Gujar et al. briefly review and graphically illustrate the oncolytic virus approach to cancer immunotherapy, describing its mechanisms of action (oncolysis, transgene expression, tumor vasculature collapse, and stimulation of antitumor immunity via induction of cytokines and chemokines), outlining the resulting innate and adaptive immune responses, and describing barriers and potential solutions to improving use.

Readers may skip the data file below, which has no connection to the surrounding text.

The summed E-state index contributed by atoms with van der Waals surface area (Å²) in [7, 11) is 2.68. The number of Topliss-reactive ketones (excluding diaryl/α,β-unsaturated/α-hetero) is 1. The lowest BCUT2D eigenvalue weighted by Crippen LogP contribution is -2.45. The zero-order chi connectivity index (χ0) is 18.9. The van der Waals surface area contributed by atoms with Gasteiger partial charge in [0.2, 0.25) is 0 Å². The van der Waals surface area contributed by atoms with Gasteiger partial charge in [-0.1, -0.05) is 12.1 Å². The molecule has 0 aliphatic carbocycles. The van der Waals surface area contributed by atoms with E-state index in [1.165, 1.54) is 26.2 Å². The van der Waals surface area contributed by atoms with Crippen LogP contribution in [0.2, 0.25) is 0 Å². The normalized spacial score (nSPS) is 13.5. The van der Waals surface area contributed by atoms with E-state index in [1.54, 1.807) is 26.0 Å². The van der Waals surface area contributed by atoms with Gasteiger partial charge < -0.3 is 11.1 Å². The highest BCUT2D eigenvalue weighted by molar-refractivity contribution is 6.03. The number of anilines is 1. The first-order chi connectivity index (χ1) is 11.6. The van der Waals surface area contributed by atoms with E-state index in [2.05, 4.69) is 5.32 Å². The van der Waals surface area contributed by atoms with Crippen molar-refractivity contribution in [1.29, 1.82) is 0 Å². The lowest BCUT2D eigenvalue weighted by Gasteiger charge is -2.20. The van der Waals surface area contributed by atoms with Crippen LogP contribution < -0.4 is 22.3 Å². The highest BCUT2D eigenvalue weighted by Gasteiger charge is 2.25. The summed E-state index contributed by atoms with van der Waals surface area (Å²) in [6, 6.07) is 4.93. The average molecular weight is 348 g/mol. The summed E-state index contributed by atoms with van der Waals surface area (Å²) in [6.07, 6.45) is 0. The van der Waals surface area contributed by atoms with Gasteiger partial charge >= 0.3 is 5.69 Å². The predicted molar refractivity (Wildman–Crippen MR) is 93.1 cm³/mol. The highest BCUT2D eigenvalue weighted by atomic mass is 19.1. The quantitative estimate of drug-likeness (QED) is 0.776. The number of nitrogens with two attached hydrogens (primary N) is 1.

Oncolytic viruses (OVs) preferentially infect and kill cancer cells without harming normal cells. OVs can revert cancer-associated immune suppression and initiate clinically meaningful antitumor immune responses. OVs and their resultant immunological events can act at both primary and metastatic sites. Thus, OVs can be exploited for cancer gene therapies and immunotherapies alone or in combination with other interventions, including immune checkpoint blockade.